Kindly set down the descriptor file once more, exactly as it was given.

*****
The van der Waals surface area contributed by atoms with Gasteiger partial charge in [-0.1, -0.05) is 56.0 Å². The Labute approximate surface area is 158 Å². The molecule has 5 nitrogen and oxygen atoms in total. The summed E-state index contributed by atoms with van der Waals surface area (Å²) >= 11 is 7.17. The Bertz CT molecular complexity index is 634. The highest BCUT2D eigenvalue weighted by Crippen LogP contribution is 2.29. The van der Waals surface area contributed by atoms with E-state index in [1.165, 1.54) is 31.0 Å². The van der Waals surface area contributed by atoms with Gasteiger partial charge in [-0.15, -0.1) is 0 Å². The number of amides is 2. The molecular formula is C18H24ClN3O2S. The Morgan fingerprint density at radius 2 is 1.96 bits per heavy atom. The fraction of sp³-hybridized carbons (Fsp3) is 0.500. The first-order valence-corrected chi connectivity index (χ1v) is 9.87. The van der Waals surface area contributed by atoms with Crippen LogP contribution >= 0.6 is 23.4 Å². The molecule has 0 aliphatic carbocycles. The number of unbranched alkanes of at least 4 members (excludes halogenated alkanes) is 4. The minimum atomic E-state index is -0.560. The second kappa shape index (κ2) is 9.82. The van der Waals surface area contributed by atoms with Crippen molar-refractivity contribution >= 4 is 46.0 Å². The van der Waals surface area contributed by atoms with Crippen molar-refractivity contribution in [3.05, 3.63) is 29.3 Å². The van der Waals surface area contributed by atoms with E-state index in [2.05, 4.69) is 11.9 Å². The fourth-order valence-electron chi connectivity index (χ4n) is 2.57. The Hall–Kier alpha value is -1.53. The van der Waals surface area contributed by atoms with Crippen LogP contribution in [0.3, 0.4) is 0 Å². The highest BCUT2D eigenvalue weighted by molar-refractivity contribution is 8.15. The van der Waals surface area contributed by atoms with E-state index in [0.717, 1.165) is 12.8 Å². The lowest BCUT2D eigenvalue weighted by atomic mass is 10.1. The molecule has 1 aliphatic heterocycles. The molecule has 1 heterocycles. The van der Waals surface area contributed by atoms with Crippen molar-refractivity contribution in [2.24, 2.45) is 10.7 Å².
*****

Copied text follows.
The van der Waals surface area contributed by atoms with Gasteiger partial charge in [-0.1, -0.05) is 56.0 Å². The Labute approximate surface area is 158 Å². The molecule has 5 nitrogen and oxygen atoms in total. The summed E-state index contributed by atoms with van der Waals surface area (Å²) >= 11 is 7.17. The Bertz CT molecular complexity index is 634. The highest BCUT2D eigenvalue weighted by Crippen LogP contribution is 2.29. The van der Waals surface area contributed by atoms with E-state index in [1.165, 1.54) is 31.0 Å². The van der Waals surface area contributed by atoms with Gasteiger partial charge in [-0.15, -0.1) is 0 Å². The number of amides is 2. The molecular formula is C18H24ClN3O2S. The Morgan fingerprint density at radius 2 is 1.96 bits per heavy atom. The fraction of sp³-hybridized carbons (Fsp3) is 0.500. The first-order valence-corrected chi connectivity index (χ1v) is 9.87. The van der Waals surface area contributed by atoms with Crippen LogP contribution >= 0.6 is 23.4 Å². The molecule has 0 aliphatic carbocycles. The number of unbranched alkanes of at least 4 members (excludes halogenated alkanes) is 4. The minimum atomic E-state index is -0.560. The second kappa shape index (κ2) is 9.82. The van der Waals surface area contributed by atoms with Crippen molar-refractivity contribution >= 4 is 46.0 Å². The van der Waals surface area contributed by atoms with Crippen molar-refractivity contribution in [3.05, 3.63) is 29.3 Å². The van der Waals surface area contributed by atoms with E-state index in [2.05, 4.69) is 11.9 Å². The fourth-order valence-electron chi connectivity index (χ4n) is 2.57. The Hall–Kier alpha value is -1.53. The van der Waals surface area contributed by atoms with Crippen LogP contribution in [0.3, 0.4) is 0 Å². The highest BCUT2D eigenvalue weighted by molar-refractivity contribution is 8.15. The van der Waals surface area contributed by atoms with E-state index in [0.717, 1.165) is 12.8 Å². The lowest BCUT2D eigenvalue weighted by atomic mass is 10.1. The molecule has 1 aliphatic heterocycles. The molecule has 1 heterocycles. The van der Waals surface area contributed by atoms with Crippen molar-refractivity contribution in [2.24, 2.45) is 10.7 Å².